This involves myriad tasks, including assessing product viability, forecasting sales based on competitor data, identifying inventory requirements, building a pricing strategy, handling SKU selection, monitoring platform promotions, conducting marketplace trend analysis, identifying channel conflict, setting listing prices, and much more.

2. Logistics and import solutions

This component of the offering includes shipping coordination, port of entry identification and variance management, determining packaging requirements and ensuring compliance, waybill creation, acting as importer of record, ensuring availability to pay duties instantly, managing title transfer administration, warehousing, going through inspections and repackaging, presenting certification requirements, conducting reconciliation tests, and more. Fortunately, we’re able to lean on a new, 5 sq. km. logistics facility in Nanjing to accomplish all these elements, leaving brands and customers with a seamless experience

3. Administrative, governance, compliance support

That involves liaising with the marketplace’s category manager, revising a brand’s account with the marketplace, building customer issue report-outs, trademark protection and monitoring, administering and processing VAT, expatriating capital, and more.

4. Marketplace management and marketing operations

This element ranges from building and executing PPC and SEO campaigns, to running in-platform marketing customer loyalty programs; optimizing media spend to registering brands for live streams and then preparing and executing those streams; KOL identification and procurement; seckill management; copywriting; monitoring reviews and bid rates; and quite literally dozens of other tactics.

5. Program performance management

This critical component of the overall program allows brands to improve their performance with time, and features CSR reporting, sales monitoring, customer service analysis, paid search optimization, returns analysis, traffic analysis and optimization, and more.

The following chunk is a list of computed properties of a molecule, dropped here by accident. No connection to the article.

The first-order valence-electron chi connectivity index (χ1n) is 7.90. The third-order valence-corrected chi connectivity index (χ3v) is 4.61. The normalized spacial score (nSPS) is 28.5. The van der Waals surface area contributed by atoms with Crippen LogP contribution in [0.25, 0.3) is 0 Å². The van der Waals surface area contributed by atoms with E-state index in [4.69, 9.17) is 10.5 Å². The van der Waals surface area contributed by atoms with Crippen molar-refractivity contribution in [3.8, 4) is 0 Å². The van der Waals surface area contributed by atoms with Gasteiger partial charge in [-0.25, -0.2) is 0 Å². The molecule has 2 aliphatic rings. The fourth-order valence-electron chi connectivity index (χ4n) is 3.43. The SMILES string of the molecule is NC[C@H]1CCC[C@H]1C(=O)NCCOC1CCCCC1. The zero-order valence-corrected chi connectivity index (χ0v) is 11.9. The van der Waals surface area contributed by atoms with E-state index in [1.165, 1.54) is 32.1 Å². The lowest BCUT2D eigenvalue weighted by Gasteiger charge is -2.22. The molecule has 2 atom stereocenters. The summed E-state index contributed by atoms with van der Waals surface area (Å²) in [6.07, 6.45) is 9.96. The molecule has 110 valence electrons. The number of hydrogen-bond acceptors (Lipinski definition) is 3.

In total, a typical e-commerce program for a consumer brand offers more than 160 distinct tasks from “go” and covers registration, set-up, design, building, deploying, and optimizing.


Putting it all together


information desk

As of this writing, WPIC has been helping global brands with APAC entry and growth for more than 15 years. We’ve worked with in excess of 500 organizations from a variety of sectors and have built e-commerce systems in place for those organizations to truly thrive. Our experience in this space is precisely how we put this list of solutions together.

We’ve seen – both first-hand and from the work of dozens of TP’s – what it takes for a brand to succeed in APAC. We’ve taken the experiences of “the market” and developed very specific solutions that assist with entry and – most importantly – growth.

Our belief is that by identifying this comprehensive set of components and then offering it to organizations as an overall action-plan- that is what best positions a brand to succeed in APAC, ultimately driving significant revenue and growing share.

Some of these components are mandated by platforms like Tmall and JD. Others are industry best practices, researched, compiled, tested and improved upon by our team of 220+ employees across seven offices.

But at the end of the day, if you want to succeed in APAC in the long term, the experience of hundreds of brands has shown that – however you choose to approach your market entry – you’re going to have to invest in most of these solutions.

Our belief in transparency means we choose to share this information up front, before an entry process begins to take place.

We wouldn’t have it any other way.